Real life mind meld

August 17, 2010 | By | Reply More

Michael Balter reports that scientists are honing in on the real-life mechanism that allows two minds to meld during conversation:

Scientists have traditionally considered talking and listening to be two independent processes. The idea is that speech is produced in some parts of the brain, including a region known as Broca’s area, and understood in others, including a region known as Wernicke’s area. But recent studies suggest that there’s actually much more overlap. For example, partners in a conversation will unconsciously begin imitating each other, adopting similar grammatical structures, speaking rates, and even bodily postures.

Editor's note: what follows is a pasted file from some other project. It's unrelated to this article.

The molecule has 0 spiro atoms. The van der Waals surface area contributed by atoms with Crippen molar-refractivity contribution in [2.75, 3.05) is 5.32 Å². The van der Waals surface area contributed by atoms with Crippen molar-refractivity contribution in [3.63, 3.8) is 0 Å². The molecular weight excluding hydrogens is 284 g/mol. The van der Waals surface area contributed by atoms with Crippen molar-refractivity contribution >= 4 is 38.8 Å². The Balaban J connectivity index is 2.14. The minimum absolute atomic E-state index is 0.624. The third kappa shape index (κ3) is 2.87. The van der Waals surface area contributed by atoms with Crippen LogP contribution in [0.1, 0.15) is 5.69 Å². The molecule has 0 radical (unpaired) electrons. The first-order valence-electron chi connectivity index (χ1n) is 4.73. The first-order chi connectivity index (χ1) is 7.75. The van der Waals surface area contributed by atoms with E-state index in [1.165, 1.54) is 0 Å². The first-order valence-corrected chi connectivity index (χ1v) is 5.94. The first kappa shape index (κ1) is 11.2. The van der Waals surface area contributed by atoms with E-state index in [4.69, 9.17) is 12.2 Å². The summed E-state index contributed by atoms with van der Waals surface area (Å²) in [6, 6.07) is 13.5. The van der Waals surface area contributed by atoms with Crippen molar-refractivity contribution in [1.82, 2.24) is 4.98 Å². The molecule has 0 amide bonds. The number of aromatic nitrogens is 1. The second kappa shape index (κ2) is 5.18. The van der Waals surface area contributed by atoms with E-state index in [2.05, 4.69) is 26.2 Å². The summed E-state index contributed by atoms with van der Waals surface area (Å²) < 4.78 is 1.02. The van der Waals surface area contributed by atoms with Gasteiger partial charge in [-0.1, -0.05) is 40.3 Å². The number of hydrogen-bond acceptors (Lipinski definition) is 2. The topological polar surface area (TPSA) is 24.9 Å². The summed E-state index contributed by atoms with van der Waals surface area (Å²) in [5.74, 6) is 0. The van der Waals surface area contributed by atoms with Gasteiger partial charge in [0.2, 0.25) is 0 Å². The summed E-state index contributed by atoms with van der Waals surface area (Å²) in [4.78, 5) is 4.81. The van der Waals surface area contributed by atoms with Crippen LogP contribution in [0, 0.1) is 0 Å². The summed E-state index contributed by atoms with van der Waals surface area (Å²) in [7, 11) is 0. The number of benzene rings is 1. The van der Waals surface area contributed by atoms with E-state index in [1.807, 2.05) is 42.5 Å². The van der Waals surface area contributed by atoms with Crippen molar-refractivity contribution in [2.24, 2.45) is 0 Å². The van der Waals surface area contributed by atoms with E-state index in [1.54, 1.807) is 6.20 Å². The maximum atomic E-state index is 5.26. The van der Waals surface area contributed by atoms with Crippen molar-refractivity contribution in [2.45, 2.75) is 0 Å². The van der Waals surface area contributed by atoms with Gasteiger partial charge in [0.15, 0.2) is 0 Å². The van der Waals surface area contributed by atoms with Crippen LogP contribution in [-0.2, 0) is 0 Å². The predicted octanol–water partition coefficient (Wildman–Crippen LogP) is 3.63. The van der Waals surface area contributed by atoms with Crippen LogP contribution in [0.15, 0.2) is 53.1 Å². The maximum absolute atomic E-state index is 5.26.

This overlap helps people establish a “common ground” during conversation and may even help them predict what the other is going to say next . . . Some researchers think that so-called mirror neurons, which fire when one individual observes the actions of another, might be involved in these interactions.

The scientists conducting the study argue that the experiments they’ve conducted demonstrate that listeners are active participants to successful conversations.


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Category: Neuroscience, Psychology Cognition

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Erich Vieth is an attorney focusing on consumer law litigation and appellate practice. He is also a working musician and a writer, having founded Dangerous Intersection in 2006. Erich lives in the Shaw Neighborhood of St. Louis, Missouri, where he lives half-time with his two extraordinary daughters.

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